- Vodafone CallYa – 22,50€ : 4 weeks commitment with 1,1GB of data and unlimited phone calls & sms in Germany.
- O2 Loop – 14,99€ : no time commitment with 1GB of data and 200 Min/SMS (or free to o2 numbers) in Germany.
- Blau Allnet L – 19,99€ : no time commitment with 2 GB of data and unlimited phone call & sms to Germany.
- Edeka Mobil 19,95€: no time commitment with 3GB of data.
The state of the German internet infrastructure
I will make a deeper dive on this topic but in short; German telecom players and the government haven’t made the right investment decisions 20 years ago. When fiber optic had been identified as the next way to connect the country, Telekom pretty much stalled because of costs reasons, arguing that they could provide up to to 50 Mbit/s on old-fashion copper lines. The German government went with it and that’s why we have an noncompetitive, slow connection, ranking at 25th place worldwide, right behind Slovakia and Macau. Nowadays, fiber optics (if at all) is set-up until your district’s “verteiler” (distributor box), from where copper lines are starting to go into your building.
Even in the center of Berlin, the German capital, actual download speed is only up to 16Mbit/s, and i insist on the “up to”, because advertised speeds are most of the time not reached.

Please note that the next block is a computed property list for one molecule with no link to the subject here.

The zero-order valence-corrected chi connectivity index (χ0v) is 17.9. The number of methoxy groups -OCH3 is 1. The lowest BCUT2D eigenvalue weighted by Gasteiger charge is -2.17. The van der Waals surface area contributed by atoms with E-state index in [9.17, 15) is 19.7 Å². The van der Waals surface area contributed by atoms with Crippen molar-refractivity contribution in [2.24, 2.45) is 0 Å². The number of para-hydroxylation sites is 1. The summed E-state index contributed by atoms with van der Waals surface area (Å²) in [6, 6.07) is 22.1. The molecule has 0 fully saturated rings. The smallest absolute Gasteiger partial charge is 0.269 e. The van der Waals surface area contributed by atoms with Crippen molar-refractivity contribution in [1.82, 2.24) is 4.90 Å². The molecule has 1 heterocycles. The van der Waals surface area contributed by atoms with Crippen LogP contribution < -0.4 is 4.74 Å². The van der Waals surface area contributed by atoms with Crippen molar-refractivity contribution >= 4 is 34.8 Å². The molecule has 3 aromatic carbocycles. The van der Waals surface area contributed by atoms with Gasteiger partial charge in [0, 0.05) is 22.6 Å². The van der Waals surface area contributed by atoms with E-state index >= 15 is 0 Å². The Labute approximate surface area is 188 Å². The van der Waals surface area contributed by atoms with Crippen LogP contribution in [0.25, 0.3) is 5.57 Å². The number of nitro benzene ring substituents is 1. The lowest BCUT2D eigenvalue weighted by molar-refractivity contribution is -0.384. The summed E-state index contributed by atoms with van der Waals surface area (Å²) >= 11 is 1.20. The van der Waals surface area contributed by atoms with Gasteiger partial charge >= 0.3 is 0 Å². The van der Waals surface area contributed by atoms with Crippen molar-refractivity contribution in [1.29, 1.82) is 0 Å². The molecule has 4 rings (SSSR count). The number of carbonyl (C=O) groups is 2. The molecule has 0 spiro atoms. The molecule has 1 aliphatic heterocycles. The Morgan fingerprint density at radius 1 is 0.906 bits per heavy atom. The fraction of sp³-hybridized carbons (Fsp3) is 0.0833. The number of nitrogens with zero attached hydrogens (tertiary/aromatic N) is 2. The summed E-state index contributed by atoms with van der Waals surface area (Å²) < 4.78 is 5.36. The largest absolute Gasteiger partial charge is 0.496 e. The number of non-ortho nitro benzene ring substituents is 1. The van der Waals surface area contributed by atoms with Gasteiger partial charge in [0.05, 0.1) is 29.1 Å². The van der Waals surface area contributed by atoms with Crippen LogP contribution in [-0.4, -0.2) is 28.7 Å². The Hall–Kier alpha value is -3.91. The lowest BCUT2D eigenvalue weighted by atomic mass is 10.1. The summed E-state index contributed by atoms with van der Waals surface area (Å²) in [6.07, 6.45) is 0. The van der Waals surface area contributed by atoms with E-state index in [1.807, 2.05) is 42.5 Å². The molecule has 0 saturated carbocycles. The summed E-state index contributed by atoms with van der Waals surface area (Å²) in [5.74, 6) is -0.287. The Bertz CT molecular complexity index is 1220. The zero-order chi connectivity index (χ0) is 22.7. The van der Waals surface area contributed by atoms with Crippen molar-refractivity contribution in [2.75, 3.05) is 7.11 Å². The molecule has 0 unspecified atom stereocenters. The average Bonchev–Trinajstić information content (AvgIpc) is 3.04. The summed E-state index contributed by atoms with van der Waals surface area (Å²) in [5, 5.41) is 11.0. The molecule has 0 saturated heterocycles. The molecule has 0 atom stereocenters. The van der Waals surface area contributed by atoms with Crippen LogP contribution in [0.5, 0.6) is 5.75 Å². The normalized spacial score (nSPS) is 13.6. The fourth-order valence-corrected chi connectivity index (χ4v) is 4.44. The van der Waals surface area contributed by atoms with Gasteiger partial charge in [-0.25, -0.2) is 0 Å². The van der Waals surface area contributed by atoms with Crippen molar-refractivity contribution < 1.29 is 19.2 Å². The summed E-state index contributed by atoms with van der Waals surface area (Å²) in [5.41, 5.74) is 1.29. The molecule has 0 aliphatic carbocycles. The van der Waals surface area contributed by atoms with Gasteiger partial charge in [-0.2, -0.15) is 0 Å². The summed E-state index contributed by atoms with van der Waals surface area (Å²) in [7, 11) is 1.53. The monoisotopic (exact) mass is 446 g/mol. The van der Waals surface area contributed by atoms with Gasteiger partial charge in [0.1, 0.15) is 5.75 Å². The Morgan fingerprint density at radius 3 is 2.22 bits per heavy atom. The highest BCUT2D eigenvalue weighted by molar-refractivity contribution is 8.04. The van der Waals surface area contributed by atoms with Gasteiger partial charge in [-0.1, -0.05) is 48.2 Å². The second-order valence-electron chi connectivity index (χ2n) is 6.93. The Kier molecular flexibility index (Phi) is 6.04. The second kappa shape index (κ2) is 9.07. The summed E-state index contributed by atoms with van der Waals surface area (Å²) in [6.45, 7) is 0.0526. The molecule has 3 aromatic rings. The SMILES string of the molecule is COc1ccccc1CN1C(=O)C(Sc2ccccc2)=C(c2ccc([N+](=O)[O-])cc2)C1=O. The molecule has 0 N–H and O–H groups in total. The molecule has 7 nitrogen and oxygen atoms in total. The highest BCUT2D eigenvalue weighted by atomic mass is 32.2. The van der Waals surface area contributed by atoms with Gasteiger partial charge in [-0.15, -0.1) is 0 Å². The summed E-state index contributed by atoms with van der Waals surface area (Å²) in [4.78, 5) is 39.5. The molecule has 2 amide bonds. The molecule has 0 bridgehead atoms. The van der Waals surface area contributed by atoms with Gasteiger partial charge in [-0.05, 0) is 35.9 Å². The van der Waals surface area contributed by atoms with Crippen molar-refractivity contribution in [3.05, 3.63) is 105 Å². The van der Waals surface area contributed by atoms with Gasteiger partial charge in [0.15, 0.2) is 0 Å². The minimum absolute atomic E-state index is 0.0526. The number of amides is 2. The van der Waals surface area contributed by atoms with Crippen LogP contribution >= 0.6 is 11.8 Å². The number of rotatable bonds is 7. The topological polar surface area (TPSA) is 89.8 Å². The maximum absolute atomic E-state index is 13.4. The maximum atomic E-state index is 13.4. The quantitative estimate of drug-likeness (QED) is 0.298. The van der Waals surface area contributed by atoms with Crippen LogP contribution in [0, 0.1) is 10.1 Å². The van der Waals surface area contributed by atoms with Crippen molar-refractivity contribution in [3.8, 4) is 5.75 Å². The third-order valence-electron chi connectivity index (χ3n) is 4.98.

Tip 1: You might want to have a look at Preisvergleich.de or Check24 to compare all available plans for your location. This website allows you to get the cheapest plan for your needs. Just enter your postal code here or there to verify your DSL availability and pick a plan among the ones offered to have internet in Germany.
Tip 2: I have omitted numerous regional German internet service providers. They do offer competitive packages but be aware that you might not move your line in the case you are moving to another region or similar case.
Tip 3: You can use the very handy Youth HotSpot app that lists all the places where there is free Wifi until you set up your own internet connection in Germany. You can download the app on the PlayStore here and the AppStore here. Quite practical to start searching for flat or WGs. It’s edited by the Minister of Tourism, so it’s totally legit.